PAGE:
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Why does this work? [].concat[1,2,3]

[2016-11-12] dev, javascript
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In this blog post, we look at a syntactic puzzle. This is just for fun; there is nothing useful you can do with what we examine. It may, however, make you more aware of how JavaScript works, syntactically.


What do you need to do to get the following result? And why does it work?

> [].concat[1,2,3]
[ 1, 2, 3 ]


This expression looks very similar to:


But, actually, something completely different is going on:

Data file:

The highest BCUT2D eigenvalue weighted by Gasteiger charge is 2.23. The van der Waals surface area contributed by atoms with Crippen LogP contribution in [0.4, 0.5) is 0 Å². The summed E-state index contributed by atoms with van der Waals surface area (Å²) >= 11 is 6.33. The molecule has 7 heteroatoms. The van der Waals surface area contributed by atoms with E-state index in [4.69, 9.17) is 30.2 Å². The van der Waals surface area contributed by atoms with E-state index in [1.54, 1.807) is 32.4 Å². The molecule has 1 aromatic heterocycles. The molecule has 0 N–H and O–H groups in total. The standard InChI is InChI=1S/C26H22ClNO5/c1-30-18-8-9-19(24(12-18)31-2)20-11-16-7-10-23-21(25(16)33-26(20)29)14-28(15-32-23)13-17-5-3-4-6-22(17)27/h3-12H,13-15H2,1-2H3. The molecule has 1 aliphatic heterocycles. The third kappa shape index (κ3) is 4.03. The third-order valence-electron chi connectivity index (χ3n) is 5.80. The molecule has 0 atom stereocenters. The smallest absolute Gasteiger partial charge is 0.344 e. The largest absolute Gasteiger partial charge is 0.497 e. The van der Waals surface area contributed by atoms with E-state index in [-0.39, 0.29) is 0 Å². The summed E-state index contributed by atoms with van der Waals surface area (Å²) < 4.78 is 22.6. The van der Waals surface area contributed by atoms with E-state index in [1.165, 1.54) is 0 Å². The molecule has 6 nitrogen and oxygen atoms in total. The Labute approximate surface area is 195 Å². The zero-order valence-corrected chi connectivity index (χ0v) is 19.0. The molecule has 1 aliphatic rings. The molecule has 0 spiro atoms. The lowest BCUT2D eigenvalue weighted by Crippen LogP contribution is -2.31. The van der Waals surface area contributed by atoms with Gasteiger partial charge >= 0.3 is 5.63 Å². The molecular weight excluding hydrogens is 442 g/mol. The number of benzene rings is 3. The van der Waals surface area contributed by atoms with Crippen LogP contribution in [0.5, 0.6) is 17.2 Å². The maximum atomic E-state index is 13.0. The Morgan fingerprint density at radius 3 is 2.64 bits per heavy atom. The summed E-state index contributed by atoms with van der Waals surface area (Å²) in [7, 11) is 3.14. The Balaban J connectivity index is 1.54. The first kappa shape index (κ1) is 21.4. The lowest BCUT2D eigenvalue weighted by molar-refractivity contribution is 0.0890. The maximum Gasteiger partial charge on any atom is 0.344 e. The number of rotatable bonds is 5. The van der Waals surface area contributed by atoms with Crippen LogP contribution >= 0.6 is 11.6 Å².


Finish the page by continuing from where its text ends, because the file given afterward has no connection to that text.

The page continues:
• First, the result of [].concat is computed. The result is the function stored in Array.prototype.concat.

  • Then the operand of the square bracket operator is evaluated. It consists of the comma operator (in this context, the comma is an operator, like +) applied to three numbers:

    > 1,2,3
  • Lastly, property '3' of the function returned by [].concat is accessed.

Normally, that produces undefined:

> [].concat[1,2,3]

If, however, you make the following assignment, you’ll get the result shown at the beginning:

> Array.prototype.concat[3] = [1,2,3];
> [].concat[1,2,3]
[ 1, 2, 3 ]